London homes selling at fastest pace since 2007
Properties in capital are selling at fastest rate since peak in 2007, leading a third month of price increases in the resurgent UK market
London homes changed hands at the fastest pace since 2007 last month as the capital's property market drove a third month of UK house price increases, property researcher Hometrack said.
Average values in England and Wales rose 0.3 per cent, the same as in March, which was the largest gain in three years, the London-based firm said.
In London, prices jumped 0.7 per cent and homes stayed on the market for an average of 4.6 weeks, the least since October 2007.
"The real driver of price rises in April has been the London market, where demand has grown three times faster than supply over the last quarter," said Richard Donnell, director of research at Hometrack.
In the city, key market indicators, such as the time on the market, were now back to levels last seen during the peak in 2007, he said.
Better sentiment and a shortage of properties for sale are "key features" of the housing market that are supporting values, Hometrack said.
Plans announced by the government last month to assist prospective homebuyers and the fact that the economy returned to growth in the first quarter will bolster confidence further over the coming months, it said.
Five out of 10 regions assessed by Hometrack showed price increases last month compared with March. Four showed no change and one, northeast England, recorded a 0.1 per cent drop.
After London, the area with the next-largest increase was Wales, with a 0.2 per cent gain.
Demand for housing nationally rose at a slower pace, with new buyer registrations growing 3.1 per cent compared with 4.6 per cent in March. Still, the supply of housing for sale failed to keep pace, with agents reporting a 2.8 per cent increase in homes coming to the market.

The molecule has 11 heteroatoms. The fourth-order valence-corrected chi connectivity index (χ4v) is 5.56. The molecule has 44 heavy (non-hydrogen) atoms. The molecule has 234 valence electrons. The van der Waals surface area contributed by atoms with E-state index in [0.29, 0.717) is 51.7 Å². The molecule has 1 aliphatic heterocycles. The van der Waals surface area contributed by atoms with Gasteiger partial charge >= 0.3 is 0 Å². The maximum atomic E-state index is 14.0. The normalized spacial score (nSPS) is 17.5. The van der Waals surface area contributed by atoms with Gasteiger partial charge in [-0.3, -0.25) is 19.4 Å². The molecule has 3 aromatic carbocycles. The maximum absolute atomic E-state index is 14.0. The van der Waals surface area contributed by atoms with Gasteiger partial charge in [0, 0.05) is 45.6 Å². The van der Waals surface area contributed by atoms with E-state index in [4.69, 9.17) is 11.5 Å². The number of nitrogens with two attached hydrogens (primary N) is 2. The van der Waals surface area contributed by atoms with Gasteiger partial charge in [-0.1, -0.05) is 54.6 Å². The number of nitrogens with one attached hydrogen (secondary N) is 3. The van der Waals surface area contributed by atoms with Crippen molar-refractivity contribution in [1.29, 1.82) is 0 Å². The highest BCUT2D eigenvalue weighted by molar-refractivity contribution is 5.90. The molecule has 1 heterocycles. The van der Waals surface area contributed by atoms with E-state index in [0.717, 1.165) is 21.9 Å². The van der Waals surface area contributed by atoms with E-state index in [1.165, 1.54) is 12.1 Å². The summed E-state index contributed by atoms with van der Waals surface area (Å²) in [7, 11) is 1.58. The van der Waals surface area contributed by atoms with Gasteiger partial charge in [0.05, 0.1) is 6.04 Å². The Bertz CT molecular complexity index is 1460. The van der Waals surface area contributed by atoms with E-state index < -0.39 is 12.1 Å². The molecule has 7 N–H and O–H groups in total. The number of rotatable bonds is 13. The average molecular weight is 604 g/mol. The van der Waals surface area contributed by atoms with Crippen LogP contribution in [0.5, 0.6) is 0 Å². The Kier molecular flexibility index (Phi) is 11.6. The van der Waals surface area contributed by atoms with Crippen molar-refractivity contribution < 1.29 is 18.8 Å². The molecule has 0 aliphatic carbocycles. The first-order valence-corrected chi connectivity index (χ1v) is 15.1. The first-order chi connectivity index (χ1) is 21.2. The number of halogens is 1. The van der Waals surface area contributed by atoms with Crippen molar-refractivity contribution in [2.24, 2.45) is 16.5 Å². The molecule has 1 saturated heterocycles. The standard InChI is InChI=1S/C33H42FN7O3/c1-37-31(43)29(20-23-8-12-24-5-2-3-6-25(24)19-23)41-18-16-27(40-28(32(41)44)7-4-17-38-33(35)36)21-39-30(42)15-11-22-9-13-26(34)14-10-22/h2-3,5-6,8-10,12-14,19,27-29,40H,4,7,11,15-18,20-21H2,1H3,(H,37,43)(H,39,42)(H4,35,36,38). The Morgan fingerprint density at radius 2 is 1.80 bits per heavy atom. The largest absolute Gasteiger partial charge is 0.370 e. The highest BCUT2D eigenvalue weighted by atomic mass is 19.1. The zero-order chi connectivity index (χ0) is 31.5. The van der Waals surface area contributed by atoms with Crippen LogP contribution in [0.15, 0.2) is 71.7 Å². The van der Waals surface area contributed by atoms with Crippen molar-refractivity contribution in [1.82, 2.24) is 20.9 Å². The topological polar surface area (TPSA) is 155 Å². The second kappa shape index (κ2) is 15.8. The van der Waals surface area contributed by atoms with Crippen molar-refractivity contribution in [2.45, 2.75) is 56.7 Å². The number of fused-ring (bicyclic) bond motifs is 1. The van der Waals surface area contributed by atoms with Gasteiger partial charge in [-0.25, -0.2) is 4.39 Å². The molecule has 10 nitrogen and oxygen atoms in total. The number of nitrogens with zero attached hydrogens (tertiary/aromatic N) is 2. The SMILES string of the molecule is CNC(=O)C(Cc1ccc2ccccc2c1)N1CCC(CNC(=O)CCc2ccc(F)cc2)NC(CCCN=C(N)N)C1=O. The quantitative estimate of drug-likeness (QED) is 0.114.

"In each of the last three months, the growth in supply has failed to keep pace with demand and this is providing strong upward pressure on pricing, particularly in those markets with the shortest selling periods," Donnell said.
The time taken to sell a UK property fell to 9.1 weeks last month, compared with 9.5 weeks in March, Hometrack said.
Investors from regions such as the Middle East and the euro zone are fuelling purchases of real estate in prime London districts such as Belgravia, Knightsbridge and Mayfair as a haven from economic and political unrest at home.
Former Bank of England policymaker Sushil Wadhwani said "money seems to regard London and a few other places as the appropriate place for it to be parked" during a crisis.
A report from Lloyds TSB last week showed the number of homes sold valued at more than £1 million (HK$12 million) rose 2 per cent to 7,397 last year, the highest level in five years.
Still, the Lloyds Banking Group unit said sales of homes worth at least £2 million fell 2 per cent to 1,584.
In a separate report last week, Lloyds Bank said a survey of UK businesses showed their confidence in the economy compared with three months earlier rose to 27 in April from 20 in March.